Retirement Planning: What Does Being Vested Mean?

One of the best perks of being an employee — as opposed to self-employed — is that many employers offer a match to your retirement contributions. An employer match can be a powerful tool to help you grow your retirement savings more quickly. However, many employers do not let the employee access the money the employer contributes until the employee is “vested.”

What does “vested” mean?

Vested refers to the amount of time you must work for your employer before you are entitled to the full amount of money they deposit in your 401(k) retirement account. An employee is fully vested in a retirement plan if they own 100% of funds in the retirement account. For instance, your employer’s plan may give you access to 20% of your funds after 2 years of service and 100% after 7 years.

What is partially vested?

In most companies, you are fully vested at some point from three to seven years. Other companies offer partial vesting. For instance, after one year on the job, you may receive 20% of your employer’s contributions. After three years, you may receive 60% of your employer’s contributions. Each company has different rules, and you will need to check with the Human Resources department to learn the rules of your company.

How are your contributions affected?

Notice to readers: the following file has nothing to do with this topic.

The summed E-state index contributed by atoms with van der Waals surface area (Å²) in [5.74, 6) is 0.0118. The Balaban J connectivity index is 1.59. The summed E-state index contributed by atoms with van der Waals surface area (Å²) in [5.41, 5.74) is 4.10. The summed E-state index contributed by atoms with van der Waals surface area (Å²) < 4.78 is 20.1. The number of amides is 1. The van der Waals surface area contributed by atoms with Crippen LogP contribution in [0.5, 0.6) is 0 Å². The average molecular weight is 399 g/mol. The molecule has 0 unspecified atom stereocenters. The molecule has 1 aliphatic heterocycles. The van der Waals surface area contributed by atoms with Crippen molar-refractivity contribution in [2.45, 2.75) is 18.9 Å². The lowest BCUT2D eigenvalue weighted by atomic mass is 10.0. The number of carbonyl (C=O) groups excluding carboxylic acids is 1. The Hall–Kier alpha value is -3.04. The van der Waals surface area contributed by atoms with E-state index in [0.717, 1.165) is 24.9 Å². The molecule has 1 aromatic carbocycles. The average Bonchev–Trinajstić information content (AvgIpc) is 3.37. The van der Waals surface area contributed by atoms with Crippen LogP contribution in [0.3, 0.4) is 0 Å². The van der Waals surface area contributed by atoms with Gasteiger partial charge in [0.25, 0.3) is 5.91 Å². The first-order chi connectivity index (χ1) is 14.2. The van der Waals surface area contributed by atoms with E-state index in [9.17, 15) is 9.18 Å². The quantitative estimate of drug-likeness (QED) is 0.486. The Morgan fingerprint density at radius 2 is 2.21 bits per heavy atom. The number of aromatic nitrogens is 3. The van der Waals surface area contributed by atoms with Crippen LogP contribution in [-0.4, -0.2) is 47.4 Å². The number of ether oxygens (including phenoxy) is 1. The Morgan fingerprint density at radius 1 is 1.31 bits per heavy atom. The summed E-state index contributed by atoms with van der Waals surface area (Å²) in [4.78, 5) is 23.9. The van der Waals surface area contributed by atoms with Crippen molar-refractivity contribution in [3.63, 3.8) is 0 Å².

Vesting refers to your employer’s contributions. Your retirement contributions are yours and are not affected by vesting. If you leave before you are vested, you may forfeit your employer’s contributions, but you won’t lose your contributions.

Do the math before changing jobs

When you are considering changing jobs, the vestment duration should play a part in your decision. If you are only a year away from being vested, it may be worthwhile to stay on the job. Keep in mind, if you are vested, you are not only walking away with your employer’s match, but you stand to make a great deal more in compound interest while the money is growing in your retirement account.

Deciding when to leave a job is never easy. But if you are close to being vested, it may be worthwhile to stick it out. When you are hired, make sure to find out how much your employer contributes to your retirement on your behalf, how many years are required to be vested and if the company offers partial vesting.